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Margarita Preciosa Novella
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Carl Lavoie
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 Posted: Mon Sep 21st, 2009 06:56 am
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The title Petrus Bonus gave its treatise has always been a little enigmatic. One would think that with an early text found in so many manuscripts and printed time and time again, the pearl, as a material substance or as a metaphor, would be referred to more often in the alchemical literature. Why not so?

But also, why the (new precious) pearl?

Maybe this? The oyster (‘mermecoleon’) is described so, in a medieval bestiary (Aberdeen bestiary, c.1200) :

Of the stone called mermecoleon

[...] The stone lies at the bottom of the sea and comes to life early in the morning. When it rises from its resting-place to the surface of the sea, it opens its mouth and takes in some heavenly dew, and the rays of the sun shine around it; thus there grows within the stone a most precious, shining pearl indeed, conceived from the heavenly dew and given lustre by the rays of the sun.


http://aberdeen.ac.uk/bestiary/translat/96r.hti

 

Anybody remember something alike in Pline/Aristote/Isidore de Seville, etc.?

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Paul Ferguson
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 Posted: Mon Sep 21st, 2009 04:51 pm
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"A beautifully poetic ancient Arab narrative suggests that pearls are created by the oyster sipping the moonlight dew off the surface of the water."

http://theoysterman.blogspot.com/2008/05/plinys-misconceit.html

I think the
ancient Arab narrative referred to in this blog is Geber's Kitab al-Durra al-Maknuna. The Arabs seemed to consider this a very ancient Greek idea; there may be a connection with Aphrodite and the birth of Eros? The Leyden and Stockholm papyri also mention pearls extensively and I dare say this is another link between the Ancient Egyptians and the early Islamic alchemists as adumbrated by Professor El Daly.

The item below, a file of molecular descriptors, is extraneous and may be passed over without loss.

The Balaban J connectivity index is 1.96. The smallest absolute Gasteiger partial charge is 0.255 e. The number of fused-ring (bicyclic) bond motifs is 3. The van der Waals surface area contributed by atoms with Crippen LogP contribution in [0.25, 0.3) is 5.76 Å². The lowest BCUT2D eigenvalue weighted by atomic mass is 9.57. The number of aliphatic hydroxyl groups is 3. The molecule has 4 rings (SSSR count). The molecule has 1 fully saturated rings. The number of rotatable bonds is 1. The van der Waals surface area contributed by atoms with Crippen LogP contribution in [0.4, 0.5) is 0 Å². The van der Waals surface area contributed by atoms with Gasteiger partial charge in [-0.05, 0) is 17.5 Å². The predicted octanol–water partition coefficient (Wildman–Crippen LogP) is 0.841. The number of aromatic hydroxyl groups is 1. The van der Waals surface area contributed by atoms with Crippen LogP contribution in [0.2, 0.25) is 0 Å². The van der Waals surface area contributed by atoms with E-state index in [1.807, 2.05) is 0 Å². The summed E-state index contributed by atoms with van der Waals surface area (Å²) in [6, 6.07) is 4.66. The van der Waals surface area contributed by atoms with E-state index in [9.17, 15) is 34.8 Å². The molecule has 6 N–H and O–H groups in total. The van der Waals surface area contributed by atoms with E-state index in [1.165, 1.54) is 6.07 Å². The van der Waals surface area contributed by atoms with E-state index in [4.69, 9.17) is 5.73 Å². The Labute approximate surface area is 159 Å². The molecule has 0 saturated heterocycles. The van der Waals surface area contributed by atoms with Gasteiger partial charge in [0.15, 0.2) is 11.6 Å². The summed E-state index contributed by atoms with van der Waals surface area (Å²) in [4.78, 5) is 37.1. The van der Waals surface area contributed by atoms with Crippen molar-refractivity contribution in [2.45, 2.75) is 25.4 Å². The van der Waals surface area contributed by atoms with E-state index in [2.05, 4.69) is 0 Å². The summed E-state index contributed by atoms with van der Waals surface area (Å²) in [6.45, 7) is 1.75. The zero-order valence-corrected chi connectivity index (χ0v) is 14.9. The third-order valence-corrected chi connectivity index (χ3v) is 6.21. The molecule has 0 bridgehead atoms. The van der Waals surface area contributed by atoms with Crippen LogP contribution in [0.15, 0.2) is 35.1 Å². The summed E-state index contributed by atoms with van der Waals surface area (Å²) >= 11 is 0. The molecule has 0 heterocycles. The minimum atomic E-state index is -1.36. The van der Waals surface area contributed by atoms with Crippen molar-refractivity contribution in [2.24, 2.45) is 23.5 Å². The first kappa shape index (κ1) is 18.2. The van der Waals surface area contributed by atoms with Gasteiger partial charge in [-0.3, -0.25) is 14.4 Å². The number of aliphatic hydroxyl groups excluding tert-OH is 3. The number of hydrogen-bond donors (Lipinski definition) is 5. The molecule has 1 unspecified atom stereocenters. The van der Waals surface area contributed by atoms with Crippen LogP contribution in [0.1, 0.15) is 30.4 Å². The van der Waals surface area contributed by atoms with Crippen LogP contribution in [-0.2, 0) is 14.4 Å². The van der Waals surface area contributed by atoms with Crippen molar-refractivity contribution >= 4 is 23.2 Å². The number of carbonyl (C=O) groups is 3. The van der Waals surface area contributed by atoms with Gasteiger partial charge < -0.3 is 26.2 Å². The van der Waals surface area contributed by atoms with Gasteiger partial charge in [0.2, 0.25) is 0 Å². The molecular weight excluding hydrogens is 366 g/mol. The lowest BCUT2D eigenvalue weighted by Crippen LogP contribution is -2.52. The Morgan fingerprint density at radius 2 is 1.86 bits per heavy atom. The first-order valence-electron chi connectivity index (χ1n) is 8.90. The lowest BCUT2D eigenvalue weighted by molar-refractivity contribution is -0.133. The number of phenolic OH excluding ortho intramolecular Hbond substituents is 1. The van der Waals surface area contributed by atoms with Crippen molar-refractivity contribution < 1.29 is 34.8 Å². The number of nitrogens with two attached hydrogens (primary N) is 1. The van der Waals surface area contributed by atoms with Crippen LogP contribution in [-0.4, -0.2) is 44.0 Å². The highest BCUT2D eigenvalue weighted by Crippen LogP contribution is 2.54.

Some interesting comments on the sources here:

http://www.lib.rochester.edu/CAMELOT/TEAMS/uskapp1.htm

Pearls also feature very strongly in the Chinese taoist tradition:

http://eng.taoism.org.hk/religious-activities-rituals/inner-alchemy/pg4-10-31.htm

See also Martinus Rulandus under 'Margarita'.

An interesting general book is Donkin:

http://books.google.com/books?id=bwYNAAAAIAAJ&source=gbs_navlinks_s

Last edited on Mon Sep 21st, 2009 05:16 pm by Paul Ferguson

Rafal T. Prinke
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 Posted: Mon Sep 21st, 2009 05:15 pm
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I would rather interpret the title as a reference to the topos in the Gospel parable in Matthew 13:45-46.
45 Iterum simile est regnum cælorum homini negotiatori, quærenti bonas margaritas.
46 Inventa autem una pretiosa margarita, abiit, et vendidit omnia quæ habuit, et emit eam.


Carl Lavoie
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 Posted: Mon Sep 21st, 2009 05:45 pm
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Possible Rafal, as Petrus Bonus has a perception of alchemy that is in part a "gift from God ", a grace to the elect.

And note that it is the very same phrasing in the original text of the bestiary, at the bottom left of the link :

et sic fit intra eum margarita preciosa et splen\dida valde, quippe que rore celi concepta est, et radio solis\ clarificata.

 

Paul, are the oysters in your references considered animals (I almost put "living", but that wouldn’t have necessarily exclude the minerals), or stones, like in the bestiary?

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Paul Ferguson